January 03, 2011

On the Internet as the Locus of the Digital Culture

This text is an experiment. I am by all means no expert on the following subjects. Except that I have witnessed them and my experience allows me to critically assess, what I think is not theorized enough. Before theorizing however, I tried to contextualize a little, what can be described as the "digital culture". This frame of reference is outlined and elaborated upon below and by all means not complete, merely a first attempt.

Today I was discussing with a friend, or perhaps I was rather listening to a chain or arguments spanning from Fordism to today's digital age, where the question of privacy and internet as a medium is a result of a larger process of industrialization that is accompanied by a constant and developing technologization. Furthermore the state of today's society is a result of this processes and developments and thus questions such as privacy, or the transparent citizen (whose digitized information is freely available to his government, in German the translation of this concept is a commonly used terminology; "der gläserne Bürger"). So to use the metaphor of a 'sock', the digital and related subjects are at best at the the very end, or tip of sock, or the least at the inside. It is a result of a development, but nothing more than another issue of the larger phenomenon, a particularity, a sideshow so to speak.

I suppose this is where I have to take issue. My usage of the metaphor would be to turn the sock inside out, where now the digital wraps around everything else.
Firstly I should mention, that with the digital, I mean the Internet and networking in general. We are in a state which is (still) beyond comprehension, because we have created something that is about to fundamentally change, well, many things, because if you cannot comprehend the extent of the phenomenon, it is difficult to assess how it will affect us, except with very particular examples. The Internet and the digitalization of our lives, is a phenomenon difficult to fathom, especially by people who are merely immersed in that "medium" and solely its users.

To illustrate my point I have to take a small excursus. People who were born in the seventies or the early eighties, have witnessed at a more or less young age the shift from a analog to a digital world. Where internet and networking was possible by a very few people, some would call it the elite others simply geeks, contrary to today, where even grandparents enjoy the grandchildren's trips via chat, webcam or blogs. This generation has actively witnessed the time before internet, or more precisely the World Wide Web, and the currents state. Which will become dominated by what are called the "digital natives", who from a very young age have experienced and used digital technology and thus have become proficient users.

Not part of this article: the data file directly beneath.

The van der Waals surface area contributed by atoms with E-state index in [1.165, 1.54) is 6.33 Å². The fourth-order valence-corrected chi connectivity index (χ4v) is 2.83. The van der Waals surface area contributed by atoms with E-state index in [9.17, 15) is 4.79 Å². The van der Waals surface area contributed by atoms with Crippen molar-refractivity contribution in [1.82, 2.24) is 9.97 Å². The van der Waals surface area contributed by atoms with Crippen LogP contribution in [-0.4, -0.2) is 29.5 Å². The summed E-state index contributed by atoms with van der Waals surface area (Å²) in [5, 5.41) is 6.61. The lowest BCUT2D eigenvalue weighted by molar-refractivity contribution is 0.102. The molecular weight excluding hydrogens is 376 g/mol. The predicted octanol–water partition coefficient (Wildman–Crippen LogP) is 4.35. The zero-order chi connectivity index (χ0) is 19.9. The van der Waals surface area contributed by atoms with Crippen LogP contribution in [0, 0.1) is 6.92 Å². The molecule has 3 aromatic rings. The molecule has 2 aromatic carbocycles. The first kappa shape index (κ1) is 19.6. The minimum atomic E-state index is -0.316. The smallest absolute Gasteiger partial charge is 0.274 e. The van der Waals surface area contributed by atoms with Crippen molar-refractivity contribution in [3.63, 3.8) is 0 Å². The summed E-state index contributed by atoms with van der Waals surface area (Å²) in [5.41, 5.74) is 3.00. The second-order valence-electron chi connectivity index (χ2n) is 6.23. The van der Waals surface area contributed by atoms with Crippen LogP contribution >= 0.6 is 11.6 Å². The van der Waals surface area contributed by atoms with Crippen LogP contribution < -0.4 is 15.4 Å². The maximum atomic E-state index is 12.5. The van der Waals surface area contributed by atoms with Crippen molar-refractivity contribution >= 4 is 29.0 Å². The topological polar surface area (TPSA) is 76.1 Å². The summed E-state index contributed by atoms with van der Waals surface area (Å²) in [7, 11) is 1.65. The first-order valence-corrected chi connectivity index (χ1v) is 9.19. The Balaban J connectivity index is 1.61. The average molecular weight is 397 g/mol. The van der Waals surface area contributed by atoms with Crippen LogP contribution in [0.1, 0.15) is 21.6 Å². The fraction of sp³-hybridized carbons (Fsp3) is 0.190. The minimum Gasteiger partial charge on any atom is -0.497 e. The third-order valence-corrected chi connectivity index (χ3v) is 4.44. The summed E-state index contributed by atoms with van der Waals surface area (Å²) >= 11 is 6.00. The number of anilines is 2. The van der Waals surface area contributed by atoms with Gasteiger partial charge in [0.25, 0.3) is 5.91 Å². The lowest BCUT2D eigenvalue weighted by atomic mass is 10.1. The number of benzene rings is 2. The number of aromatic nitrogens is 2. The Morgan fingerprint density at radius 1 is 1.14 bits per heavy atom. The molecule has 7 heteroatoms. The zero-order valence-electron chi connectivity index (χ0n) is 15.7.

(The Blur, Diller + Scofidio for the Expo.02, 2002, Yverdon-les-Bains, Switzerland; via: http://www.eikongraphia.com/)


The reason one has refer to very particular examples is, that the greater narrative has not been written yet and the small innocent examples can hint us at how to understand and begin to comprehend, what a fundamental change the internet and digital technology is. The digital natives are users of applications and highly designed tools, that are either tools satisfy individual desires and/or problems, or they offer a critical hybridization of not too many — but just enough — elements to maintain a simplicity of usage. This hybridization, inherent in smart phones or in particular the iPhone, is a manifestation of said hybridization. But in fact that does not mean anything else than networking/network-ability of single elements/tools that start working together as a compound entity (in other words a network, or straightforward the internet itself). The iPhone thus becomes an (hardware) extension of the internet so to speak. The digital natives are continuously using more such highly developed tools. The simpler (and easier, but at the same time cleverer!) the networked elements work together, the faster will they be adopted and used in favor to older, less networked tools and applications (-> AppStore).
This development in which the digital natives are immersed in, the previous generation is experiencing with a tad less immersion. The competence of using such networked tools is very high with the digital natives. Pretty much any pre-kindergardeners will without much hesitation take an iPhone and figure it out how to use it. It is interesting to observe an adult talking to his child, about having to install an app so she can play the piano on the iPhone. What an absurdity of abstract terms one might think, but in context and considering the level of immersion of the digital natives, such technological concepts and terminology one does not need to know about , in order to be able to use.

The cleverly networked and designed tools reduce knowledge to a negotiation of intuition in order to allow a smooth adaptation.